Most of us women who've marched into the marketplace in the last ten years have had to wrestle with ourselves as well as with our jobs and families. Now we owe it to the next generation of working mothers, our own daughters, to tell them some things that our own mothers never told us. Unless every current trend is halted, the demands on tomorrow's women will be more intense than the demands on us. Families of the future will need wise and loving mothers just as they always have. But they're not likely to have full-time homemakers for more than a few years.
These facts are important:
* The percentage of women on jobs outside the home is projected by the Department of Labor to reach 70 percent by 1990.
* Working mothers are now spending about 35 hours per week on houseworks while working fathers spend only about 15.
* Women still earn about 40 percent less money than men.
* While women are making headway in the professions, the crafts, and technology, more than two-thirds of us are still in fields thought of as "women's work," all of which pay less than most of the rest of the jobs out there.
* Even women in better paying positions are handicapped by tradition. A woman who feels responsible and is in fact responsible for running a household can't compete equally in the business world with a man who has a wife handling domestic details for him. Mothers who drop out of the work force to take care of small children for a few years find that, when they reenter, they lack experience and contacts, facts which affect their pay, their authority, and their confidence in themselves.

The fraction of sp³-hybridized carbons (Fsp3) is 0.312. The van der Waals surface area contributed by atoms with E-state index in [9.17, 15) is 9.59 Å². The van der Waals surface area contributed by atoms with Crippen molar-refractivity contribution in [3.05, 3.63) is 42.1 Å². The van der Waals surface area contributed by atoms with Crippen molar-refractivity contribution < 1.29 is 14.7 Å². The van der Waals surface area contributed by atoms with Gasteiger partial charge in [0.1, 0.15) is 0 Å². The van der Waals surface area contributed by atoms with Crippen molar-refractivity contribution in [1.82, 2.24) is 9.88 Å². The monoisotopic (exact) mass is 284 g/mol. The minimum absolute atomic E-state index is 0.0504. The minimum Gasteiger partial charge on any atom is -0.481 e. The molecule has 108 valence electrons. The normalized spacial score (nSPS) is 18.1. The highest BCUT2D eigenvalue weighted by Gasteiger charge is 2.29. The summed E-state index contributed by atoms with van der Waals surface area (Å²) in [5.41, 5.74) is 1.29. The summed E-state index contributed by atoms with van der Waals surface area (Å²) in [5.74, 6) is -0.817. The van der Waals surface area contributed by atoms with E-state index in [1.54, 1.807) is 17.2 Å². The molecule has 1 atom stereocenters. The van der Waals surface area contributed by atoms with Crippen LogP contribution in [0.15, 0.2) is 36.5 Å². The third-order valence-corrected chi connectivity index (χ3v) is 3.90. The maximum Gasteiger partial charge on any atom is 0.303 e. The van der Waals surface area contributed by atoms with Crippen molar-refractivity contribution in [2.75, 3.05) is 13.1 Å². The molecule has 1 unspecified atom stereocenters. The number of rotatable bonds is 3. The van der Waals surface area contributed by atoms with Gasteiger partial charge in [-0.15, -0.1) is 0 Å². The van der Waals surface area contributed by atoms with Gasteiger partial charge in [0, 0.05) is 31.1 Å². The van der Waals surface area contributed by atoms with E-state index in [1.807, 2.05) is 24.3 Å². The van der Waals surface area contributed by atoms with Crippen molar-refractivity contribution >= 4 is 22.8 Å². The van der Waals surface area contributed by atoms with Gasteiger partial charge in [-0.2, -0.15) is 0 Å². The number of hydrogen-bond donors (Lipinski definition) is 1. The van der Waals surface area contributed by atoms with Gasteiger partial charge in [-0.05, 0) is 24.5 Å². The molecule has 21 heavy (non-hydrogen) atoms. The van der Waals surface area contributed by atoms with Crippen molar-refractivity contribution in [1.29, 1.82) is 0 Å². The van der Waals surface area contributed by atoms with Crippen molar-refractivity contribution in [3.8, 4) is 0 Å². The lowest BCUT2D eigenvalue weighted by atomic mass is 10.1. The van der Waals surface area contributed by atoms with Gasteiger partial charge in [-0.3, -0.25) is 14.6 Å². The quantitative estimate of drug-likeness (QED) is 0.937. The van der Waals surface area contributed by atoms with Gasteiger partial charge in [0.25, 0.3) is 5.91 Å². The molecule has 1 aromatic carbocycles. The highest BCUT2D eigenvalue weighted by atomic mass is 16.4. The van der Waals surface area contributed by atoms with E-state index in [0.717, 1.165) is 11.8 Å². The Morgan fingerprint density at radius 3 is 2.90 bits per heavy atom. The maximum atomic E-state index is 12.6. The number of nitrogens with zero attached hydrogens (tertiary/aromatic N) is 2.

* A recent survey found that 90 percent of a group of senior college males expect to become breadwinners but expect to accept a wife's career only if it doesn't interfere with theirs or interfere with the efficient operation of their homes.m
The upshot seems to be that 70 percent of women will be working in 1990, with 90 percent of the men feeling that these women's jobs are secondary to their jobs in the home. Our daughters may still be working for less money than men, taking the most responsibility for child care, and doing most of the housework in 1990.
Despite all these discouraging words, the women of the future are planning even now to juggle the peanut butter jars and the brief- cases simultaneously, just as many of us are doing. Surveys show that 90 percent of teenage girls hope to have children, although only about 3 percents expect to become housewives.
Some changes may occur in time to help today's girls who will be tomorrow's working mothers. A lot of possibilities are brewing -- flex-time new attitudes, better and more child care options, more job opportunities, and more promotions for women. But if there's one thing that we in our 30s and 40s have learned, it is that society doesn't change quickly.
Since some nagging old traditional situations many still haunt our daughters when they grow up, we should give them at least a bit of motherly advice:
1. They ought to prepare for occupations in which equal pay for equal work is a reality, jobs still dominated in numbers by men. For example, they can sell real estate instead of cosmetics and service computers instead of punching them.
2. They should be encouraged to compete, to make decisions, to "go for it." If men- women relationships are going to be balanced in the home and on the job, today's girls have got to know that they can make it on their own.
3. Today's daughters should be warned gently but seriously about some of today's sons. Some will grow up to be loving, reasonable men who understand what equality between the sexes means. Others will expect that the women who share their lives will always fry the bacon as well as help earn the money to buy it. This second group of characters should be shunned if they can't be educated.
There's good chance our daughters will be better at this business of parenting and working in the marketplace at the same time than we are. It won't hurt, though, for us to take them aside now and t hen and pass along a few tips.